The only good thing about taking over an organization that's hit rock bottom is that the only direction to go is up. This thought may have crossed CIA Director Porter Goss' mind as he looked back over his first year in office at Langley this past weekend.
The plucky Goss is fervently trying to reinvigorate the embattled CIA, stung by monumental intelligence failures in recent years. But in contrast to the public bellyaching of some disgruntled agency employees (complaints shamelessly played out in the press), Goss is making progress.
Goss, the former House Intelligence Committee chairman, is in the midst of the long, arduous process of rebuilding the CIA. His reform drive has made significant advances on several fronts, but especially in the Directorate of Analysis, where morale and product quality have skyrocketed.
By many accounts, Goss is also credited with being a real team player in ensuring the successful integration of new Director of National Intelligence John Negroponte into the intelligence community - even though the creation of the DNI position diminished the authority of Goss' office.
Director Goss, a former spook himself, also gets kudos for vastly improving consultation and coordination between the CIA and the Pentagon on counterterrorism issues - a testimony to his willingness to put parochial CIA interests aside in favor of the greater good.
Things get a little shaky when it comes to the agency's cloak-and-dagger side - the Directorate of Operations. The DO, rooted in the proud traditions of "Wild Bill" Donovan and the vaunted World War II exploits of the Office of Strategic Services, has resisted Goss' drive for change.
As mainstream media paint it, the clandestine service has suffered a mass exodus of senior officers since Goss' arrival. Not so; in fact, the departure of senior spooks has been quite limited - and junior officers are clamoring for more change.
It also bears noting that neither the CIA's new head spy nor his staff have become "hostage" to the career bureaucracy. That's no small achievement in any organization - and it goes a long way in explaining the howls of protest coming out of the career service when Goss demands reform of them.
Goss has no plans to rest on early laurels. In a Thursday speech at CIA headquarters, the director said he intends to put more spies overseas under different kinds of cover - and in more countries. He's started on it, vastly increasing the number of CIA operatives abroad.
Equally important is the ongoing reduction in the number of spies taking up desk space at the CIA's campus-like headquarters in northern Virginia. Goss promises "to get more and more of our officers out of Washington" - intuitively knowing from his own ops days that case officers belong in the field, where the targets are.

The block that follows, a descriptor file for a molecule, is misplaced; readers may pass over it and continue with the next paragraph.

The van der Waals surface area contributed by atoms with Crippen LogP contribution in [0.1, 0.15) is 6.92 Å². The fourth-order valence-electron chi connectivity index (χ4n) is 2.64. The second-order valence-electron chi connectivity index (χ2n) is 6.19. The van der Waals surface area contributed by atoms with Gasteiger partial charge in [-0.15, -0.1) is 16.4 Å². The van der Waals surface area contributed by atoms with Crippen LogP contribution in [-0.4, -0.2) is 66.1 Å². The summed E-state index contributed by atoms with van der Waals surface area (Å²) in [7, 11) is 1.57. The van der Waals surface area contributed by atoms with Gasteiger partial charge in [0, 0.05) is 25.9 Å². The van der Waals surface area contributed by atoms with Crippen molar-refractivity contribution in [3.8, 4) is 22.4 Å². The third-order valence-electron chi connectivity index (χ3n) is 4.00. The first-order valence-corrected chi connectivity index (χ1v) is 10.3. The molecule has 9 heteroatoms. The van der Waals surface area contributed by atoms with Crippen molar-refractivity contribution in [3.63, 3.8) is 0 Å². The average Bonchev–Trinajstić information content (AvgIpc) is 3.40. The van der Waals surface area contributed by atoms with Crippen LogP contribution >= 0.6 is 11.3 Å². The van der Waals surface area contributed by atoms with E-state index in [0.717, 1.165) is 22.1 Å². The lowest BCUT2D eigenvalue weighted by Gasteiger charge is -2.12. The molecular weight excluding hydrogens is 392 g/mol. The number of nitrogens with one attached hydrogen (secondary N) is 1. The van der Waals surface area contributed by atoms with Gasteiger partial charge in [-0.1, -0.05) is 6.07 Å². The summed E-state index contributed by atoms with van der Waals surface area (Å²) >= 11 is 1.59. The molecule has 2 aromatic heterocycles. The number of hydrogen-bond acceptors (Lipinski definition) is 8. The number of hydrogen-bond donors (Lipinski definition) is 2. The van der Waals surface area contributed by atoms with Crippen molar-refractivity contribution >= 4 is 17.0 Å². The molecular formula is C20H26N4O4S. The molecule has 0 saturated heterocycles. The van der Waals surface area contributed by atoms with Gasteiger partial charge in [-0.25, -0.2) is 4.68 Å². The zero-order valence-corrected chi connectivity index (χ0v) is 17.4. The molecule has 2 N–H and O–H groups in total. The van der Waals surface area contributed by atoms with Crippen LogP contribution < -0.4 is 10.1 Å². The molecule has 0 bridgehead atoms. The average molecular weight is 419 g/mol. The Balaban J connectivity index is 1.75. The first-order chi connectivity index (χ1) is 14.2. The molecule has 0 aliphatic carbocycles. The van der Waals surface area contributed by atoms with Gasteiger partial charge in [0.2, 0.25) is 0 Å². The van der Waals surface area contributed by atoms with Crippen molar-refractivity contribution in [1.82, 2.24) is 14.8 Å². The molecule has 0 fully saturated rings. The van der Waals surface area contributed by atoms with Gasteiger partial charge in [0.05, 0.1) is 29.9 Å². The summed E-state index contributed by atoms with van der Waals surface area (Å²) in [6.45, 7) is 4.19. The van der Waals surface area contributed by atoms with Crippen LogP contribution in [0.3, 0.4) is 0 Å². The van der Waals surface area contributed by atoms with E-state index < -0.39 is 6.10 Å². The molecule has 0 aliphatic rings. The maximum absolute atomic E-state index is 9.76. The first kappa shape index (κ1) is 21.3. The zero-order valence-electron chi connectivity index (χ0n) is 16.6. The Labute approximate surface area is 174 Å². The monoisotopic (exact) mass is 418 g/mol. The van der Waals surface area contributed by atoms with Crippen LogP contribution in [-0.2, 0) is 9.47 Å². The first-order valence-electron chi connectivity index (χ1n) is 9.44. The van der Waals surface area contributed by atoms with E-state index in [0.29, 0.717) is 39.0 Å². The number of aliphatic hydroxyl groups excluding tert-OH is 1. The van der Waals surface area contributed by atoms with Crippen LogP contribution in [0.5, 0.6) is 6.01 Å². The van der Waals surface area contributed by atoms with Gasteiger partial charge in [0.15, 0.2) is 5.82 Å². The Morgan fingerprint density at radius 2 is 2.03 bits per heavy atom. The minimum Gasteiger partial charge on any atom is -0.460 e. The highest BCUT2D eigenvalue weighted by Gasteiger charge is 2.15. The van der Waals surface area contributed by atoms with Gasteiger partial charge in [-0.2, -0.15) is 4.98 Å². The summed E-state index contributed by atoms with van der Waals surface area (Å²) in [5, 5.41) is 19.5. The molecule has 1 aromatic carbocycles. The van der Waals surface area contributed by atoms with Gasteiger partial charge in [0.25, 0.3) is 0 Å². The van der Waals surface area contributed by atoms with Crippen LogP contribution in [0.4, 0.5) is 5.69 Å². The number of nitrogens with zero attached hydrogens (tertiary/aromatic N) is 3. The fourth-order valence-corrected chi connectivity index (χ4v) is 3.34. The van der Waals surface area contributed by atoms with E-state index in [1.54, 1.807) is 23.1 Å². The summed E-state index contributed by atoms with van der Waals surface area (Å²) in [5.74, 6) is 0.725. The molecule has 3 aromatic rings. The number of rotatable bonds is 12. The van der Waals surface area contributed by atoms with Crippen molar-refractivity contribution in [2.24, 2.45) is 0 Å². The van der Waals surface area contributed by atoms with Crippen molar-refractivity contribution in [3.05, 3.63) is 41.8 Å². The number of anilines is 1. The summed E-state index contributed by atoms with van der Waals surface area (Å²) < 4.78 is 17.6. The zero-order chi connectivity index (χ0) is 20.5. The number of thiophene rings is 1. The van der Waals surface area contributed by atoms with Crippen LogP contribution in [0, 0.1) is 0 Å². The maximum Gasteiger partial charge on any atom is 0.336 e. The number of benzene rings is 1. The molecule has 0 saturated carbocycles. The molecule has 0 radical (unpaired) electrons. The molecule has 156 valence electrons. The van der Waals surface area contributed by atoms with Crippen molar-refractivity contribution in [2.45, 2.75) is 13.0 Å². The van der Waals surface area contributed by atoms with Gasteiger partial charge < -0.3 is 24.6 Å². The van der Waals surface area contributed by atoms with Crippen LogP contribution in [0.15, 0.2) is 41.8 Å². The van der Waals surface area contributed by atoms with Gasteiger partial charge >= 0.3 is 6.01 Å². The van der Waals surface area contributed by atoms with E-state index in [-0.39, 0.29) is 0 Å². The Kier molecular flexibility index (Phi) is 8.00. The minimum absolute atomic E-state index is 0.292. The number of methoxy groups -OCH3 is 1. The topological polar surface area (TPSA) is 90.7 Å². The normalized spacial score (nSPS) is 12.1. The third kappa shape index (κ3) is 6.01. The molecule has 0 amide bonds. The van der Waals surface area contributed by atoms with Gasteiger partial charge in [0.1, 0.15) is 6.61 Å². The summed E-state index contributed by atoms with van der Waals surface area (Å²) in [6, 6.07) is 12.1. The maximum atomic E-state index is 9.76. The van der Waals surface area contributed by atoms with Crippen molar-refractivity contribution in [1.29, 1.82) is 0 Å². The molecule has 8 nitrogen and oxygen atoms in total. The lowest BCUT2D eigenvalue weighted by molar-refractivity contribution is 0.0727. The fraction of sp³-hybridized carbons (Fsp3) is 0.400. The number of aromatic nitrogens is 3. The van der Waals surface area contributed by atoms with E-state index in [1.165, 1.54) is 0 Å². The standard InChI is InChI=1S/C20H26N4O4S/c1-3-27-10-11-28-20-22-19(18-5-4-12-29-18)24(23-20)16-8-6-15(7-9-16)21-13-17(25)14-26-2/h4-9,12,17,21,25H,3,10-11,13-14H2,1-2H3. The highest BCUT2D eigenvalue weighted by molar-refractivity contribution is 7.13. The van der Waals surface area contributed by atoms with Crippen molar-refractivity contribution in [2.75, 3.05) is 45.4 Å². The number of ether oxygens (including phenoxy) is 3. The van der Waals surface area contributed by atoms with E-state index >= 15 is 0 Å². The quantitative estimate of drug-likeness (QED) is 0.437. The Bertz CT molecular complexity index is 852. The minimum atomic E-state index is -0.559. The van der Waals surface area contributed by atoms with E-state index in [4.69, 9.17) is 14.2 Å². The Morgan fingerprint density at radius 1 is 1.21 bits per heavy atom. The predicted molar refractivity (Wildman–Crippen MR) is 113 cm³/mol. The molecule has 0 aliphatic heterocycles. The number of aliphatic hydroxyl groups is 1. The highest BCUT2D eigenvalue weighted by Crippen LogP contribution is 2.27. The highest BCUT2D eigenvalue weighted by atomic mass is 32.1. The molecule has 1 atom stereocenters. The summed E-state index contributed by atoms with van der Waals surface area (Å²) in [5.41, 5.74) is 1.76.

"You cannot understand people overseas, much less influence them, from Langley," Goss said last week. "You cannot develop deep and trusting relationships with individuals and with governments overseas by flying in and flipping out a U.S. passport," he quipped.
Goss also (wisely) said the CIA would no longer rely solely on its "liaison" relationships with foreign intelligence services to gather information. No wonder: Remember the (German-run) Iraqi agent "Curveball" and his claims about Iraqi mobile biological labs? The director said, "Unilateral operations will return to be part of the governing paradigm for the CIA," too. Adding: "We are getting more and more global. We opened new stations and bases and we've reopened some old ones. We are developing new and creative ways."
Goss still has more work to do - lots: Deep budget cuts and bad policies after the Cold War, including over-reliance on high-tech satellites (as opposed to low-tech human spying) devastated Langley. Bad decisions undoubtedly increased the likelihood of 9/11 and abysmal pre-war Iraqi WMD intelligence.
Considering America's challenges - from Iranian/North Korean nukes to the Iraqi/Afghan insurgencies to the rise of China - the success of Goss' Herculean efforts at CIA is critical to our national security.
He's moving CIA in the right direction - the opposition's just making it take longer to get there.
Which is why the covert operations inside (and outside) Langley's gates to undermine him need to stop: The next time a CIA director tells the president that a reason for going to war is a "slam dunk," it better be just that.
Peter Brookes is a Heritage Foundation senior fellow. His book, "A Devil's Triangle: Terrorism, WMD and Rogue States," is just out
First appeared in the New York Post